But according to the study, these definite advantages are also accompanied by weaknesses or stumbling blocks such as lack of sufficient school shelters, equipement and teaching materials, and often untrained and poorly paid teachers. With all this however, these communities struggle to assure the development of their schools and often expect the state to support their efforts. But whether these expectations see the light of day is another matter.

Although these schools are neither public nor really private, and to make matters worse, long ignored by the public administration, they are now being increasingly recognized for their contribution to the development of education in Africa

The underlying element explaining school performance and cost-efficiency is not exactly ownership or source funding, but the type of management of the school and the teaching force. And perhaps that is why apart from promoting research and the drive to increase the role of the private sector in education, the IIEP Director, Gudmund Hernes, in an interview with EXPO TIMES in Paris, said: "We are also actively involved in the training of educational administrators and financial managers; school mapping, publication of catalogues and research papers." Mr Hernes noted that since the setting up of the institute by UNESCO in 1963, it has produced about 1300 graduates from various countries in the world .

"We are happy to report that we've in this way succeeded in promoting efficiency in the educational sector in most developing countries, especially in Africa. Most of our graduates have returned to their countries to occupy top administrative positions in the educational sector, with some, such as in Mozambique, becoming ministers of education", said Mr Hernes.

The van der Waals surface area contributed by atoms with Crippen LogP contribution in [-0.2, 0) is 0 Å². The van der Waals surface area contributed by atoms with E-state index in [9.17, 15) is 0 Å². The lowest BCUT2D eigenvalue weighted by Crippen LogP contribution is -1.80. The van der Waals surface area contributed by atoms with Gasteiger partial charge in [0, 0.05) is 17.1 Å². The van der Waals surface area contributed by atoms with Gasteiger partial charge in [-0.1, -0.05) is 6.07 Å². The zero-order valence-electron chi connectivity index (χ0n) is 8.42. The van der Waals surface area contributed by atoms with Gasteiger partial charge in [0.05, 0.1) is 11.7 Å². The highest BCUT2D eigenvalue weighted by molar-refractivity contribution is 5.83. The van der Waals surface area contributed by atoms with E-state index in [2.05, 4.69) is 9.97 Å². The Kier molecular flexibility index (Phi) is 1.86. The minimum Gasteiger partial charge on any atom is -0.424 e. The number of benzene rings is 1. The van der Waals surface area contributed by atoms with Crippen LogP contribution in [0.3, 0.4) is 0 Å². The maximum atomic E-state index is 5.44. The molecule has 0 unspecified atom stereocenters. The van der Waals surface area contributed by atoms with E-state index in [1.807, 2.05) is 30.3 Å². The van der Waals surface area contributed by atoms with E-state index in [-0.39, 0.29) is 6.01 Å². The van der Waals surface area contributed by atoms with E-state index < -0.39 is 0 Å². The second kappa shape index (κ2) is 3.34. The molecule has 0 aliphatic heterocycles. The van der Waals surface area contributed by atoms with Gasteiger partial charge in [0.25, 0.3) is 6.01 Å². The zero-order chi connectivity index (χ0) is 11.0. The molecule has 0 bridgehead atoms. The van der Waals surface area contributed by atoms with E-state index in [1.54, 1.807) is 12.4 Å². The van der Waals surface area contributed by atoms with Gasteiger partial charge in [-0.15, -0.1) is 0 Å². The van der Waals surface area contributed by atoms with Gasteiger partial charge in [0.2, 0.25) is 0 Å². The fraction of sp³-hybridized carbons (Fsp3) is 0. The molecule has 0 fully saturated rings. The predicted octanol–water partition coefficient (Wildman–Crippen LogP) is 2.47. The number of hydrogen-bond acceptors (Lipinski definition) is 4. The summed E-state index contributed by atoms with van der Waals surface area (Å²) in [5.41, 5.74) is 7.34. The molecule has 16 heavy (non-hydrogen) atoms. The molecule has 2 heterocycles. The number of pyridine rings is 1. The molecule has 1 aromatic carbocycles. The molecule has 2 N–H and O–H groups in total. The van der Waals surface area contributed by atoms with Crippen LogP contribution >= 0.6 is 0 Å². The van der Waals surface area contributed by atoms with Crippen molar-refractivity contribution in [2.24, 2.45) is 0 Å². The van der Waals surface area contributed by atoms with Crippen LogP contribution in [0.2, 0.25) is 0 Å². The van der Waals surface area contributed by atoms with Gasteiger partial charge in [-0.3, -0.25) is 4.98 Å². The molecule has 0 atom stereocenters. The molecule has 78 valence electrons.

The IIEP Director observed that they are also organising courses for educational planners and administrators in some African countries such as Senegal and Mauritius. "In fact more than half of our out reach programme is in African countries, including those emerging out of conflict situations", he said. Hernes cited Rwanda and Burundi as among the countries where his institute has been working with authorities to rehabilitate the educational sector long affected by conflicts. He was however quick to admit that problems of security have hindered their operations in some of these areas.

The IIEP has produced an overview of the development of private education in sub-Saharan Africa, as well as case studies on private education in Cameroon and Tanzania (Mainland). Forthcoming are case studies on Tanzania(Zanzibar), KwaZulu Natal province of South Africa, and Kazakhstan.